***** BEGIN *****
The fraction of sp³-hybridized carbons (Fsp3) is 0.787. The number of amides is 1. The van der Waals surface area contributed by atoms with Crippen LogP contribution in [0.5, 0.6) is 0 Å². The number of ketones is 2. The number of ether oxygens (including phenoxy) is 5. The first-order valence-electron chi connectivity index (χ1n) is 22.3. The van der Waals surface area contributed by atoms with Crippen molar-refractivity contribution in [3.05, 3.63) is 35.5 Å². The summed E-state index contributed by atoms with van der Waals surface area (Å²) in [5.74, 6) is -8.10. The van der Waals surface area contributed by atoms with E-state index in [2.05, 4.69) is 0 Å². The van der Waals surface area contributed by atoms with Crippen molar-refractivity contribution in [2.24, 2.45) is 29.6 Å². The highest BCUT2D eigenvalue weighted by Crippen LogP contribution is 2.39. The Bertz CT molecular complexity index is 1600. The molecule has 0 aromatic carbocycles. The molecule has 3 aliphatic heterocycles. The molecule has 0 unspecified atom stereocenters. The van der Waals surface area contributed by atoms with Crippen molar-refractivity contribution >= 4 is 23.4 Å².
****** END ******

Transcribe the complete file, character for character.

The fraction of sp³-hybridized carbons (Fsp3) is 0.787. The number of amides is 1. The van der Waals surface area contributed by atoms with Crippen LogP contribution in [0.5, 0.6) is 0 Å². The number of ketones is 2. The number of ether oxygens (including phenoxy) is 5. The first-order valence-electron chi connectivity index (χ1n) is 22.3. The van der Waals surface area contributed by atoms with Crippen molar-refractivity contribution in [3.05, 3.63) is 35.5 Å². The summed E-state index contributed by atoms with van der Waals surface area (Å²) in [5.74, 6) is -8.10. The van der Waals surface area contributed by atoms with E-state index in [2.05, 4.69) is 0 Å². The van der Waals surface area contributed by atoms with Crippen molar-refractivity contribution in [2.24, 2.45) is 29.6 Å². The highest BCUT2D eigenvalue weighted by Crippen LogP contribution is 2.39. The Bertz CT molecular complexity index is 1600. The molecule has 0 aromatic carbocycles. The molecule has 3 aliphatic heterocycles. The molecule has 0 unspecified atom stereocenters. The van der Waals surface area contributed by atoms with Crippen molar-refractivity contribution >= 4 is 23.4 Å².